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The first step to washing a new hakama is to set the dye. Using a small rectangular plastic tub with a cover makes the job easy and keeps the odors from the vinegar you use to a minimum. Opinions will differ on the amount of vinegar to use and how long to soak the hakama. A ratio of 1 part vinegar to about 2 parts water works well. Less vinegar will work fine but you will want to soak the hakama longer. Soaking the hakama for several hours sets the dye well. Some people will tell you 30 minutes is sufficient. I, personally, like to soak mine overnight and have found that the dye sets well and will bleed very little on you when you first wear the hakama. Place the hakama in the tub still folded. Make sure that it is thoroughly saturated with the vinegar solution, otherwise you may have areas where the dye has not been set.

Washing the Hakama

After soaking, take the hakama directly from the soaking tub and place it in the bathtub and unfold it. If you like, use a mild soap such as Woolite. Some people prefer to use no soap at all. Partially fill the tub with cool water and grape stomp it, like the creation of a fine wine. After stomping, drain the tub and rinse out the hakama. For rinsing, I find it is easier to use a sprayer head on a flexible hose. This enables you to hold up the hakama while rinsing out any remaining soap.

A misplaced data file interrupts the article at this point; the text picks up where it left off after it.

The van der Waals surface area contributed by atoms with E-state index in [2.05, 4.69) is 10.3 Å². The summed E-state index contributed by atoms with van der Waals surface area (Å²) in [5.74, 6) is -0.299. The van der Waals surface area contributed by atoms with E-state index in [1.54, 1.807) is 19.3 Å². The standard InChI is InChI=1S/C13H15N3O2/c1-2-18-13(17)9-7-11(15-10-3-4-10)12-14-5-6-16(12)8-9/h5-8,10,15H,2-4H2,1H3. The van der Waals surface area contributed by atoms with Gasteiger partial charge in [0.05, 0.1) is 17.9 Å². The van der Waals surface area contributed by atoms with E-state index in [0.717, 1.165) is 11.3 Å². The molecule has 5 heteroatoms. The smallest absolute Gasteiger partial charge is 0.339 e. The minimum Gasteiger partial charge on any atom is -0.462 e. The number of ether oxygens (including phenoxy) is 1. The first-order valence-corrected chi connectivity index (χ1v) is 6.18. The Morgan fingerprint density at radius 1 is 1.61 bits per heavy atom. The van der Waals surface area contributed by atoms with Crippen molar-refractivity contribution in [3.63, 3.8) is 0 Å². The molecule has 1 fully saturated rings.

Dry Rack

At the first washing, the hakama will bleed dye. Using a collapsible wood drying rack in the bathtub keeps the dye from dripping onto the floor. Hang the hakama up using the himo (ties) or with some heavy duty clothes pins to clip it to the rack. Some prefer to hang the hakama upside down by clipping it to the rack. In this method you carefully wash the the hakama while still folded and laying flat. As the hakama dries, press the pleats back into the hakama. I take the hakama down when it is about half dry and fold the pleats in and hang up to finish drying. The weight of the wet hakama also helps to remove wrinkles. After drying, fold the hakama and you can think about the meaning of the pleats as you fold it. Generally, it will not need ironing if you do the previous steps. Ironing can cause the fabric to look shiny.

Note: The dye will also turn you and the bathtub blue. Wash tub with a tub cleaning product and the dye will be removed easier. If your bathtub is other than a enameled tub such as an acrylic finish then the dye may stain your finish.

This page by Curtis Marsten
Copyright © 2002 & Curtis Marsten

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